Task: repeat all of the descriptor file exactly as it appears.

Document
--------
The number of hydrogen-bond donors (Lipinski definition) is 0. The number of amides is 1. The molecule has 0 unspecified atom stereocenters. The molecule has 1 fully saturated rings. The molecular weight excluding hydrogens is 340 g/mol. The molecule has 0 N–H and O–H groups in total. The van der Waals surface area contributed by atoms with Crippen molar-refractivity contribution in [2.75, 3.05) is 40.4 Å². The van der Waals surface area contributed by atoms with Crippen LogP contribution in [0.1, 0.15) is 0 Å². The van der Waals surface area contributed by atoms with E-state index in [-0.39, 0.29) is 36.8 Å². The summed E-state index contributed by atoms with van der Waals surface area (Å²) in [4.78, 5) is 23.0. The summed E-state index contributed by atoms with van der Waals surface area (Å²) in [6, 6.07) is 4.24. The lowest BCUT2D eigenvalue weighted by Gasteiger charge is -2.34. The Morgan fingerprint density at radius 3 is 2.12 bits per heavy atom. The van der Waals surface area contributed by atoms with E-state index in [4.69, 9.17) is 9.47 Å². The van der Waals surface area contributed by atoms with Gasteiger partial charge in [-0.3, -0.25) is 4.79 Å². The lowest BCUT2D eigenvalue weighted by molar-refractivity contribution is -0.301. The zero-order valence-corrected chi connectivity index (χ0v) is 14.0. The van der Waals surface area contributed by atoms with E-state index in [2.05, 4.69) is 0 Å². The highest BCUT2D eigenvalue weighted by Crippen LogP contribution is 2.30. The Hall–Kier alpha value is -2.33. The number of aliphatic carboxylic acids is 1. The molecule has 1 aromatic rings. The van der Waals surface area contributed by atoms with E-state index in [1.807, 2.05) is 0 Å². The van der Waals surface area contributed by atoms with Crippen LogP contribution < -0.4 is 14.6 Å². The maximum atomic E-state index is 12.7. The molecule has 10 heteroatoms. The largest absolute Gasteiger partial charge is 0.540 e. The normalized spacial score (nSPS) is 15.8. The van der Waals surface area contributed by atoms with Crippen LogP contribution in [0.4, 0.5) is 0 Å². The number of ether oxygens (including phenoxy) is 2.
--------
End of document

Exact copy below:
The number of hydrogen-bond donors (Lipinski definition) is 0. The number of amides is 1. The molecule has 0 unspecified atom stereocenters. The molecule has 1 fully saturated rings. The molecular weight excluding hydrogens is 340 g/mol. The molecule has 0 N–H and O–H groups in total. The van der Waals surface area contributed by atoms with Crippen molar-refractivity contribution in [2.75, 3.05) is 40.4 Å². The van der Waals surface area contributed by atoms with Crippen LogP contribution in [0.1, 0.15) is 0 Å². The van der Waals surface area contributed by atoms with E-state index in [-0.39, 0.29) is 36.8 Å². The summed E-state index contributed by atoms with van der Waals surface area (Å²) in [4.78, 5) is 23.0. The summed E-state index contributed by atoms with van der Waals surface area (Å²) in [6, 6.07) is 4.24. The lowest BCUT2D eigenvalue weighted by Gasteiger charge is -2.34. The Morgan fingerprint density at radius 3 is 2.12 bits per heavy atom. The van der Waals surface area contributed by atoms with E-state index in [4.69, 9.17) is 9.47 Å². The van der Waals surface area contributed by atoms with Gasteiger partial charge in [-0.3, -0.25) is 4.79 Å². The lowest BCUT2D eigenvalue weighted by molar-refractivity contribution is -0.301. The zero-order valence-corrected chi connectivity index (χ0v) is 14.0. The van der Waals surface area contributed by atoms with E-state index in [2.05, 4.69) is 0 Å². The highest BCUT2D eigenvalue weighted by Crippen LogP contribution is 2.30. The Hall–Kier alpha value is -2.33. The number of aliphatic carboxylic acids is 1. The molecule has 1 aromatic rings. The van der Waals surface area contributed by atoms with E-state index in [1.807, 2.05) is 0 Å². The van der Waals surface area contributed by atoms with Crippen LogP contribution < -0.4 is 14.6 Å². The maximum atomic E-state index is 12.7. The molecule has 10 heteroatoms. The largest absolute Gasteiger partial charge is 0.540 e. The normalized spacial score (nSPS) is 15.8. The van der Waals surface area contributed by atoms with Crippen LogP contribution in [0.4, 0.5) is 0 Å². The number of ether oxygens (including phenoxy) is 2.